Two police officers murdered in Brooklyn

Gunman Ismaaiyl Brinsley fatally shot officers Wenjian Liu and Rafael Ramos before killing himself.

New York City is reeling from the murder of two police officers who were shot and killed over the weekend in Brooklyn. The suspect, who reportedly shared over social media that he wanted to kill police, traveled from Baltimore to New York, fatally shot the officers at point-blank range in their patrol car, then killed himself.

2 N.Y.P.D. Officers Killed in Brooklyn Ambush; Suspect Commits Suicide

Officers Wenjian Liu, 32, and Rafael Ramos, 40, were sitting in their patrol car in Bedford-Stuyvesant on Saturday afternoon when the gunman, 28-year-old Ismaaiyl Brinsley, walked up to the passenger-side window, and without warning or provocation, fired several shots at the officers, who did not draw their weapons. Brinsley then fled to a nearby subway station, where he killed himself as officers closed in.

Brinsley, who had a long rap sheet and a history of mental problems, used the same gun to shoot his former girlfriend, Shaneka Thompson, in Baltimore earlier that day, before boarding a bus to New York City. He had apparently seized on a plan, shared to the world via Instagram, to kill two police officers.

Once in Brooklyn, he used Ms. Thompson's phone to make posts to Instagram. One showed a leg of his camouflage pants and his greenish shoe, spattered in blood. The other showed his pistol. "I'm Putting Wings On Pigs Today They Take 1 Of Ours...... Let's Take 2 of Theirs #ShootThePolice," he wrote.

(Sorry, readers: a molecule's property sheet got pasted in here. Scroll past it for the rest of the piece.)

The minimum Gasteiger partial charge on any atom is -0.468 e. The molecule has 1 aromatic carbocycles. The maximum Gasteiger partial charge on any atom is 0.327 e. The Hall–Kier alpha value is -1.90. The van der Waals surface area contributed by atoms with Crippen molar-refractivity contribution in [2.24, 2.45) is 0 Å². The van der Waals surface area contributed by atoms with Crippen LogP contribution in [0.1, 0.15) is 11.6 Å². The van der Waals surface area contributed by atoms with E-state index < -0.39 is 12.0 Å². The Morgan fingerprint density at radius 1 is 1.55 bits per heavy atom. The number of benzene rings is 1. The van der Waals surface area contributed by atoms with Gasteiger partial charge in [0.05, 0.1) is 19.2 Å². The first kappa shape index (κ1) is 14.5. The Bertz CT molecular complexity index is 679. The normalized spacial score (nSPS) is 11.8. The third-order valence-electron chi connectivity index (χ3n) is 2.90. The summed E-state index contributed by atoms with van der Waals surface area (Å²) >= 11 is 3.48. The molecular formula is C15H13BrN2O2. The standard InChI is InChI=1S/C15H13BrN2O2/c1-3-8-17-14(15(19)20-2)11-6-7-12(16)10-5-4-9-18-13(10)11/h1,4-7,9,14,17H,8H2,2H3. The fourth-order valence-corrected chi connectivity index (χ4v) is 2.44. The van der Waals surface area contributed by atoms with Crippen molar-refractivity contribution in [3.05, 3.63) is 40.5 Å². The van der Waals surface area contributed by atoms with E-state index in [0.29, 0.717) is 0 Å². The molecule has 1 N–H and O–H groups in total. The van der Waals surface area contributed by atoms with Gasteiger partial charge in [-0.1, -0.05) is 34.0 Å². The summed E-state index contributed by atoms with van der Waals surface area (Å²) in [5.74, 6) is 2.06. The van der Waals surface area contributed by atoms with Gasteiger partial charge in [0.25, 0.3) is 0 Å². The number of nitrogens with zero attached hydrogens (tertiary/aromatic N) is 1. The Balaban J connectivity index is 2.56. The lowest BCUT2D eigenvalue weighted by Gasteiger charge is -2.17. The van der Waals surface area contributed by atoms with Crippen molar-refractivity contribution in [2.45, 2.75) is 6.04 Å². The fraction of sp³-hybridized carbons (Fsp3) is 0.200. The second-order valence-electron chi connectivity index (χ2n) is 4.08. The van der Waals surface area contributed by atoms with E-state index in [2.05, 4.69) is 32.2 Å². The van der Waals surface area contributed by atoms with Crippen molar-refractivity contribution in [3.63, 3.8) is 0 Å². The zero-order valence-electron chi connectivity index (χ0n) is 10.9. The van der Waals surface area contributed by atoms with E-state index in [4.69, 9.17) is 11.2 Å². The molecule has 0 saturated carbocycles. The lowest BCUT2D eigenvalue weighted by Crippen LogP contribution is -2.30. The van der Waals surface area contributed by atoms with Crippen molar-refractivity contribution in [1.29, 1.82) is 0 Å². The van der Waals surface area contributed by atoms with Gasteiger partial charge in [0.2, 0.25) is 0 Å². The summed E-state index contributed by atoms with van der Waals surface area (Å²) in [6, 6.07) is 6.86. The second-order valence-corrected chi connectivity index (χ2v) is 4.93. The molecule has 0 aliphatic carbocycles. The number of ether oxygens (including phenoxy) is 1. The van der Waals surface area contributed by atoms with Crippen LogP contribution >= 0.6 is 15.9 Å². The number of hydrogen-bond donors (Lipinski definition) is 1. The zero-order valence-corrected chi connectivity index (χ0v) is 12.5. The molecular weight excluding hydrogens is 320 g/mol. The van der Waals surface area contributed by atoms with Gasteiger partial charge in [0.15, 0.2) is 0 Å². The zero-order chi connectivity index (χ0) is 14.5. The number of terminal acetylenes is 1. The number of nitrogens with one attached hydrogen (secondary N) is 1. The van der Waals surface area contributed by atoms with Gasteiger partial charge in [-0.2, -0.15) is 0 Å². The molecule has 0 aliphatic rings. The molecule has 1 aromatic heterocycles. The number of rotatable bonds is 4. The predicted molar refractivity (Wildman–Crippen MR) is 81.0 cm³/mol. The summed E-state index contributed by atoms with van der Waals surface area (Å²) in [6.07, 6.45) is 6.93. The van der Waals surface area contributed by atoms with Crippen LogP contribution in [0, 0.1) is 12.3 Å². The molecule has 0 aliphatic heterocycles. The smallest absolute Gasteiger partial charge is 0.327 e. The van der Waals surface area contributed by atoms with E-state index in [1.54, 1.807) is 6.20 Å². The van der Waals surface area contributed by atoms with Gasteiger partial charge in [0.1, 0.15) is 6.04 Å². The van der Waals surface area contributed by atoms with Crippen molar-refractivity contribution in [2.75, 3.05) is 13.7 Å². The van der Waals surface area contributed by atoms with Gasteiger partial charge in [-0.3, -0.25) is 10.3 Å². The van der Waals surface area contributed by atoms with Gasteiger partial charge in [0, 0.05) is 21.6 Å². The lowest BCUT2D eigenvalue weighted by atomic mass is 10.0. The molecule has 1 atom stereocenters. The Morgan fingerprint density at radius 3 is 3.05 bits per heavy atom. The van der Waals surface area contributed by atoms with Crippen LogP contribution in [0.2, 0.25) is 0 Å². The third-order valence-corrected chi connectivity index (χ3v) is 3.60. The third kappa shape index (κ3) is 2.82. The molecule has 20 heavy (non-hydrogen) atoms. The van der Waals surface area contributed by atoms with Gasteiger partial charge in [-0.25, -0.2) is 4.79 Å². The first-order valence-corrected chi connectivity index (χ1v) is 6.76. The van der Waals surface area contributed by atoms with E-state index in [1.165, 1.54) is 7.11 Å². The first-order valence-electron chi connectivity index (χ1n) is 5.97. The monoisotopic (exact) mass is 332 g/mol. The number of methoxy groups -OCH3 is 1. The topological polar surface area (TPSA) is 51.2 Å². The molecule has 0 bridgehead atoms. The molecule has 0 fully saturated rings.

At 12:07 p.m., Mr. Brinsley dropped the phone near the Barclays Center and disappeared.

The phone kept pinging, though, and the Baltimore County police contacted the police in Brooklyn. At 2:10 p.m., Baltimore County authorities reached the 70th Precinct, near where the signal had been detected, and said they had faxed over a wanted poster of Mr. Brinsley.

It was not clear if the fax was received. Police Commissioner William J. Bratton said on Saturday that it did not show up until about 2:45 p.m.

By then, time had run out. Mr. Brinsley was in Bedford-Stuyvesant. He stopped two men on a street corner. He asked them what gang they belonged to. He urged them to follow him on Instagram. Then he said they should watch what he did next.

The murder of the two officers sent a shockwave through New York and the nation. In Brooklyn, neighbors and loved ones mourned for Liu, a seven-year veteran of the police department. Described as a man with many friends, he would have been married just three months on Sunday.

Officer Liu, whose family comes from Taishan, in Guangdong Province, China, attended the College of Staten Island and Kingsborough Community College. He was an auxiliary officer before becoming a police officer in 2007.

Bin Fin Liang, 56, said Officer Liu would drop by his restaurant supply shop on the way home from the Police Academy. Mr. Liang asked him why he wanted to be an officer.

"I know that being a cop is dangerous but I must do it," Officer Liu replied, his friend said. "If I don't do it and you don't do it, then who is going to do it?"

More here: In Brooklyn, the Lives of 2 Officers Are Recalled as Their Deaths Are Mourned

My deepest condolences to the families of both officers.

As many have expressed, this is a sobering, senseless tragedy, no matter where you stand on recent events. It's important that Brinsley is not held up as the face of the growing national movement against police violence. Some are already working overtime to exploit this incident and make that connection. Nobody wanted this.

The explosive protests that have arisen from the deaths of Michael Brown, Eric Garner and other victims at the hands of police violence were never part of an anti-cop movement. It's a cry against a discriminatory policing and a system that turns a blind eye to justice and accountability.

More here: CPR Statement re: Deaths of NYPD Officers Wenjian Liu & Rafael Ramos

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